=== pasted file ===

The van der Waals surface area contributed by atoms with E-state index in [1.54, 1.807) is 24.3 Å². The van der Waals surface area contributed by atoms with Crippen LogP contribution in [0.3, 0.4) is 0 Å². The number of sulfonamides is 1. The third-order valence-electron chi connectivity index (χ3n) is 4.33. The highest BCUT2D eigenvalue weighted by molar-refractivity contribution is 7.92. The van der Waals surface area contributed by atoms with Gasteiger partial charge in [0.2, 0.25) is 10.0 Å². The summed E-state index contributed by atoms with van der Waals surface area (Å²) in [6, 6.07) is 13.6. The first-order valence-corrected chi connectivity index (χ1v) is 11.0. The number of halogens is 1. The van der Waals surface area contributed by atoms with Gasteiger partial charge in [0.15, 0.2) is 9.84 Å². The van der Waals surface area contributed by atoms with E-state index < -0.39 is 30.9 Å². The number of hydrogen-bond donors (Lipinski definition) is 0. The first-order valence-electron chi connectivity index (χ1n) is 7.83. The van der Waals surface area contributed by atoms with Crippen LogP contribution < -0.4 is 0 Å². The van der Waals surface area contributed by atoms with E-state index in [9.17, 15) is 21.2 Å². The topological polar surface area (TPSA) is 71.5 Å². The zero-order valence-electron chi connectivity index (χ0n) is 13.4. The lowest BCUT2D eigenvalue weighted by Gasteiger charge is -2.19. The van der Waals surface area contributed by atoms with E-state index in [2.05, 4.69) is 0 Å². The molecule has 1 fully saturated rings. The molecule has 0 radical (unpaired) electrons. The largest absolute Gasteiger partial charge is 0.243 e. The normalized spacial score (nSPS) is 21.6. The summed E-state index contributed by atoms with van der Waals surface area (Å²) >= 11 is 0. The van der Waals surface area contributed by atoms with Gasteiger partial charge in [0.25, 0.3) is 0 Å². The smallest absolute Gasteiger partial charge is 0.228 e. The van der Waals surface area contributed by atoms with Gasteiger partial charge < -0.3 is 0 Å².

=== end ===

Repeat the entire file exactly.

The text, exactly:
The van der Waals surface area contributed by atoms with E-state index in [1.54, 1.807) is 24.3 Å². The van der Waals surface area contributed by atoms with Crippen LogP contribution in [0.3, 0.4) is 0 Å². The number of sulfonamides is 1. The third-order valence-electron chi connectivity index (χ3n) is 4.33. The highest BCUT2D eigenvalue weighted by molar-refractivity contribution is 7.92. The van der Waals surface area contributed by atoms with Gasteiger partial charge in [0.2, 0.25) is 10.0 Å². The summed E-state index contributed by atoms with van der Waals surface area (Å²) in [6, 6.07) is 13.6. The first-order valence-corrected chi connectivity index (χ1v) is 11.0. The number of halogens is 1. The van der Waals surface area contributed by atoms with Gasteiger partial charge in [0.15, 0.2) is 9.84 Å². The van der Waals surface area contributed by atoms with E-state index < -0.39 is 30.9 Å². The number of hydrogen-bond donors (Lipinski definition) is 0. The first-order valence-electron chi connectivity index (χ1n) is 7.83. The van der Waals surface area contributed by atoms with Crippen LogP contribution < -0.4 is 0 Å². The van der Waals surface area contributed by atoms with E-state index in [9.17, 15) is 21.2 Å². The topological polar surface area (TPSA) is 71.5 Å². The zero-order valence-electron chi connectivity index (χ0n) is 13.4. The lowest BCUT2D eigenvalue weighted by Gasteiger charge is -2.19. The van der Waals surface area contributed by atoms with E-state index in [2.05, 4.69) is 0 Å². The molecule has 1 fully saturated rings. The molecule has 0 radical (unpaired) electrons. The largest absolute Gasteiger partial charge is 0.243 e. The normalized spacial score (nSPS) is 21.6. The summed E-state index contributed by atoms with van der Waals surface area (Å²) >= 11 is 0. The van der Waals surface area contributed by atoms with Gasteiger partial charge in [0.25, 0.3) is 0 Å². The smallest absolute Gasteiger partial charge is 0.228 e. The van der Waals surface area contributed by atoms with Gasteiger partial charge < -0.3 is 0 Å².